Being Tired

Posted on

Yesterday was full of energy.  Today is full of yawns.  Unfortunately, my sleep has been interrupted by a mixture of heartburn, leg cramps, and a bladder the size of a walnut. I’m going to see if taking warm baths before bed help with the leg cramps, and I’ve started leaving Tums on my nightstand, but there’s not much I can do about the bladder when nubbin decides to lurk in the lower half of my womanly pop-up camper.  Adult diapers?  Don’t laugh.  If it would get me an uninterrupted night’s sleep, I’m thinking it might be worth it.

Tonight is our first Bradley class.  Will it be worth the time/money?  I guess we’ll know in a few weeks.  (I am optimistic, of course.)

Aaaaand tomorrow is 28 weeks.  Holy jeez, two months to full term, and 10 weeks to the start of my maternity leave.  Speaking of which: I owe a post on the delightfulness that is Cigna.


Posted on

Actually, we didn’t intend to do a babymoon.  Or if we did, it would have probably involved camping.  But we wound up in Vegas for a long weekend, and decided — what the hell.  Let’s commit babymoon.

Now, Vegas without alcohol is a bit like playing contact football with both hands tied behind your back, but we managed to make it work.  We had several decent meals (Burger Bar, Hash House A Go Go, Rí Rá) and a couple great ones (Bouchon, Lotus of Siam, the frrrrozen hot chocolate at Serendipity 3).  Along with a few friends, we took in a really good show (Absinthe) that was definitely not age-appropriate for Zoe.  We attended my company’s party at a swanky nightclub and danced a little.  And we walked.  A lot.  Because I need to walk to not feel guilty about all that dessert.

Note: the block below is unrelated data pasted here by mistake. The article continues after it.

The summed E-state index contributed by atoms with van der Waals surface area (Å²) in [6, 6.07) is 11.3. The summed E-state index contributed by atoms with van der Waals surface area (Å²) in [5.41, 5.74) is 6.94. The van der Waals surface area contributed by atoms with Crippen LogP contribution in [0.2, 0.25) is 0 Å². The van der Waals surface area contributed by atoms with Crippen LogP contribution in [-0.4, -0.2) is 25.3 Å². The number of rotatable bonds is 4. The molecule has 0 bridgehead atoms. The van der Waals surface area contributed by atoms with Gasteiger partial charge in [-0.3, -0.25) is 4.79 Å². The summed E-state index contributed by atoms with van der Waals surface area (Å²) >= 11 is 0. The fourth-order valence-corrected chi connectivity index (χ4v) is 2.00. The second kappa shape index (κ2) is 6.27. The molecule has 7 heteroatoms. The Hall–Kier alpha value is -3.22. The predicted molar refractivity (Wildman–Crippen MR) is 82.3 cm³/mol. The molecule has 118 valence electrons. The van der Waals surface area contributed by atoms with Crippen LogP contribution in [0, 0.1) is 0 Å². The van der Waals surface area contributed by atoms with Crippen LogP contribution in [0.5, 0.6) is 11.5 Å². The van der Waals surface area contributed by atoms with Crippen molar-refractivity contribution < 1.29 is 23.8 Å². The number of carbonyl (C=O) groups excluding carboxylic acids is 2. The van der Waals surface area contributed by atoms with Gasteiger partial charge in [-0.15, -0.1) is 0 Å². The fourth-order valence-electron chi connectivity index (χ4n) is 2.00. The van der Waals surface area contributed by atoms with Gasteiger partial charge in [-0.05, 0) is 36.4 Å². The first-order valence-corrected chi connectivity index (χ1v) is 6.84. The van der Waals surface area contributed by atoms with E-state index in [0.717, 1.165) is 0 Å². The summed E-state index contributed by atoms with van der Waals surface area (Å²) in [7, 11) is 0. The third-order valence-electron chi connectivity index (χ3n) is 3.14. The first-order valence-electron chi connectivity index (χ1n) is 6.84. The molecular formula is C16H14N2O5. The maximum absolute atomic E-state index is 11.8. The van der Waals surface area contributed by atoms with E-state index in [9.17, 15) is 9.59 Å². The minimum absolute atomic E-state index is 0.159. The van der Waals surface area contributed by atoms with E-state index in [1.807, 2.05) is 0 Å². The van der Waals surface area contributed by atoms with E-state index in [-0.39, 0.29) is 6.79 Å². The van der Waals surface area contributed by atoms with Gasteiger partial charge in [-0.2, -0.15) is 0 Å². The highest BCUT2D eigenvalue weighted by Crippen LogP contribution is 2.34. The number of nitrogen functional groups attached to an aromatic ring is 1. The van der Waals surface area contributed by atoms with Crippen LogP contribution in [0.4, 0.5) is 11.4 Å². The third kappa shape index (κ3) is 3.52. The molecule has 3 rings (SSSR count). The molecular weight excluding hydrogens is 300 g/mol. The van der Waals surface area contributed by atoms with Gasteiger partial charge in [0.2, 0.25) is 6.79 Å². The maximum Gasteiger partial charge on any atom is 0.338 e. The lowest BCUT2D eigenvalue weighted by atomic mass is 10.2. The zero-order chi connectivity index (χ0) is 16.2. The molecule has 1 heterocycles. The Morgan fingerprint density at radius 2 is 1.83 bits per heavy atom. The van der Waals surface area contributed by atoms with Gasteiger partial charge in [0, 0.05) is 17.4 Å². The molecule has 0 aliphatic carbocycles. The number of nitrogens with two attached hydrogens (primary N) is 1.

We stayed in a very nice hotel (Mandalay Bay) and we gambled within our means.  We more or less broke even, because Mike is a scientist at blackjack, while I am the reckless fringe whackjob who splits and doubles down on a whim.

We drank coffee.  We napped.  We ate bread.  I took numerous bubble baths.

But most of all, we hugged and held hands and were in love.  We are always in love.  If I told you of some of the endearments we fling around I’d probably make you puke or put you in a diabetic coma or both, so I won’t do that.  Instead I’ll just say: We had a great time, like we always have a great time.  Part of the secret to having a great time is to have great company.  You can get through just about any experience with the right people involved.

And that was our babymoon.  Walking the Strip, eating good food, seeing fun shows, hanging with friends, being in love.  Little darlin’, I hope someday you know how much your parents love each other, and intend to bestow that love unto you.  I hope you don’t need to read this post to know that.

Soup. I hear it's good food.

Sausage-Potato Soup

Posted on

Is this really a recipe?  I’m going to say yes.  Yes it is.